There are several explanations for the discrepancy between the number of registered ridesharing drivers and those on the road. First, most active drivers are using the platform on occasion (usually less than twenty hours a week) to earn incremental income. Second, many drive until they achieve a particular goal (e.g. pay for a child’s camp, family vacation, buy an engagement ring) and then stop. And third, our driver population serves the entire GTHA, so this number includes those who also drive frequently in nearby regions, including Peel, York and Durham.
Can we tackle our traffic challenges together?
We here at Uber believe that ridesharing – in conjunction with smart policies and investments in other modes of transportation – can help reduce car ownership, increase transit ridership, and help tackle congestion.
It’s not just us saying this. There is broad agreement that shared mobility – which includes ridesharing and public transit – has the potential for enormous social benefit.
For example, Lawrence Berkeley National Labs and the OECD have put forward that if 100 percent of the trips on the road were shared, we’d see significant declines in the overall number of vehicles and increase access to transportation while reducing its cost.
While 100 percent adoption of shared transportation modes is far from today’s reality, there are several steps government and industry can take together to tackle traffic in our cities.
In dense urban areas, often times the most efficient and effective way to move people is with high-quality transit.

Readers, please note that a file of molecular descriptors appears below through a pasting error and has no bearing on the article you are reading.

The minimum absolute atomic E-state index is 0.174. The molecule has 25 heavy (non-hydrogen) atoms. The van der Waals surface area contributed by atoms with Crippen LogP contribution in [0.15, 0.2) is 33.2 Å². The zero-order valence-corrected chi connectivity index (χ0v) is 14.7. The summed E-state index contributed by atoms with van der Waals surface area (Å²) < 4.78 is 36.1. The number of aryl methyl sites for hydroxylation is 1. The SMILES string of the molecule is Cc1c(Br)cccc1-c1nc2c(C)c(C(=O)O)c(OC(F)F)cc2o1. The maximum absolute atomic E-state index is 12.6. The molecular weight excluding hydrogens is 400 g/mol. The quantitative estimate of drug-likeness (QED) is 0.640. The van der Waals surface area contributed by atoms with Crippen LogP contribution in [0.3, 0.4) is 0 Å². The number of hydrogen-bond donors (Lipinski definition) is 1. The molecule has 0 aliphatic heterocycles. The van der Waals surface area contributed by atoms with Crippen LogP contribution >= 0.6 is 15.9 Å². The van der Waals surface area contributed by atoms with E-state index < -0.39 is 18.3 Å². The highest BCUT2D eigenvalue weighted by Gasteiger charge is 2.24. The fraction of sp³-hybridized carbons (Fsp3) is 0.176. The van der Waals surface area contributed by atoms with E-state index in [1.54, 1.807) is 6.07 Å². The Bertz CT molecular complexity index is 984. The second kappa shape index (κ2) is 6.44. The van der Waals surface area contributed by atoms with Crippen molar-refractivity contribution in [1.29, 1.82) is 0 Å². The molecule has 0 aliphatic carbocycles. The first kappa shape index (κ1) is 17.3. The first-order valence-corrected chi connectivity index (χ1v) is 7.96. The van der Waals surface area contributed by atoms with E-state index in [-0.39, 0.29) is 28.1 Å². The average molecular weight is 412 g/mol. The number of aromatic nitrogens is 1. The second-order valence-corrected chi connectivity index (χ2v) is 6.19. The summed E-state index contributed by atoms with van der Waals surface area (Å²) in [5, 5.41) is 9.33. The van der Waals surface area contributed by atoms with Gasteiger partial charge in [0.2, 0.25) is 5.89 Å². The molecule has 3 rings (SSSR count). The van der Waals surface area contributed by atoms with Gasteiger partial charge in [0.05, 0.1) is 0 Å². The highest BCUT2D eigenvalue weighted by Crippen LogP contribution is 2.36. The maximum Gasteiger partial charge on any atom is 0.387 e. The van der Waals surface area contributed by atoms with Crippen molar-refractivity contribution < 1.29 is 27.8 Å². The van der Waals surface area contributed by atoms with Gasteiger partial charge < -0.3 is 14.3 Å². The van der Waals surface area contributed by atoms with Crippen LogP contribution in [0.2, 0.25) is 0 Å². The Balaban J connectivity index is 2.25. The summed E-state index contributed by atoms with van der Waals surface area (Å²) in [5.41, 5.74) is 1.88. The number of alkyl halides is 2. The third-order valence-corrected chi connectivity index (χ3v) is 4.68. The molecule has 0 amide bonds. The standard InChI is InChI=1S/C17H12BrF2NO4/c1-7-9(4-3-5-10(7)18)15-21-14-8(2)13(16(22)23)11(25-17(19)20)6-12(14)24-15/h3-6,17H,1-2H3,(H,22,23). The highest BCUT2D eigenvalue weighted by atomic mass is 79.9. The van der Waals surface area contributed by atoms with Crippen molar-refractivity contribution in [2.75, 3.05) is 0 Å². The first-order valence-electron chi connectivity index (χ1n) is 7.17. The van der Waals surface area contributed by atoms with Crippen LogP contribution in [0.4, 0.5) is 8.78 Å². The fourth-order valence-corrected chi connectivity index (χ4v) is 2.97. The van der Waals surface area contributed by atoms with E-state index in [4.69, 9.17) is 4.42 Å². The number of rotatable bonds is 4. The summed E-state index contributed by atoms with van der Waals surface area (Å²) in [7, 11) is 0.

Right here in Toronto, the King St. Transit Pilot has demonstrated that when public transit becomes more reliable, people will choose to use it more. The latest report from the TTC show that in June 2018, ridership on the King St. line was up 11 percent – and 17 percent during morning rush hour.
At the same time, the area around King St. has experience an overall reduction in the total number of cars of approximately 12 percent to 14 percent. This is at a time when ridesharing is at its most popular and mature state in Toronto.
This month the Toronto Region Board of Trade released a survey that finds that 72 percent of commuters would use transit more if it was easier to get to a transit station. 74 percent of those surveyed also believe that public transit operators should work with ridesharing services to get commuters to transit stations.
As with our transit partnerships elsewhere around the world, Uber is eager to work with transit to offer first-and-last kilometer connectivity solutions. Union Station is already our number one pick-up and drop-off location in Toronto.
And while there are certainly many use cases where transit on its own is a better mode of transportation for commuters than a car, we’re seeing more evidence that transit and ridesharing can work together to create more shared journeys.